Of course, it’s never too late to steer the ship into a different course, but a lot of friction can be avoided if we consciously set the expectations and the ground rules of collaborations at the very start of the journey — and what better than leading by example?
With this in mind, the following question made a lasting impression on me:
“Define your version of done” via Tim Macarthur
Does an developper truly understand what a service designer means when, after compiling verbatim into a service blueprint, he says the futur-state solution mapping is DONE? Debatable at best.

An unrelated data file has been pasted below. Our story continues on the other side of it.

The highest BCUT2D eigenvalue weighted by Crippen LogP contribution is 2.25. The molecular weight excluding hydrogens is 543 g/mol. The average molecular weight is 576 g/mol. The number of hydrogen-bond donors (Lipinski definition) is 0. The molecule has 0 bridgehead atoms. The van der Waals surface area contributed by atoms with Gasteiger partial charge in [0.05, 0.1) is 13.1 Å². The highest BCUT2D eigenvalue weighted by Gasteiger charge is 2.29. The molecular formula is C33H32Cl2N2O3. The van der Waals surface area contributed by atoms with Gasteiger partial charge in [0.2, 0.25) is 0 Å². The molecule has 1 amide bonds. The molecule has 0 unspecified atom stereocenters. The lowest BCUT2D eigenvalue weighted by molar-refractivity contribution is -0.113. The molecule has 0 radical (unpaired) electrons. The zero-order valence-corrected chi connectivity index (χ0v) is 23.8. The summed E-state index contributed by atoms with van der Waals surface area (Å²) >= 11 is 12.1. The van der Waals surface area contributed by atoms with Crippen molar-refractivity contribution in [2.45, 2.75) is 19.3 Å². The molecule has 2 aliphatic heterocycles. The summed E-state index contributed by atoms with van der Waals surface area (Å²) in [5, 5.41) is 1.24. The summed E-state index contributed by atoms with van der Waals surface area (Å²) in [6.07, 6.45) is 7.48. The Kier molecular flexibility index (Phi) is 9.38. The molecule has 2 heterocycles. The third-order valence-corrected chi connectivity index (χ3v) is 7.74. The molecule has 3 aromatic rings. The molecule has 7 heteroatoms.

The tensions between the frames
On the account of understanding the frictions that lie in the user’s journey, I find the following analogy is gold. Alok Nandy calls them the “the tensions between the frames”.
To me, it talks about why we spend so much time ‘on the field’ discussing with users and observing what they’re doing. We’re looking for these deep seeded needs that lie within them and that will never surface through your average survey. I will definitely make good use of this visual analogy in future trainings.
What are we reaching for?
SDGC18 was also the opportunity to have a closer look at what IxDA is doing in a slightly different — although clearly overlapping — field.
Interaction19 will happen in Seattle between 3–8 February and SDN members should have access to discounted tickets over the coming weeks.
Alok Nandy, president of IxDA, suggested these concomitant fields are reaching for connected goals:
Invisibility -> design
Memorability -> service design
Fluency -> interaction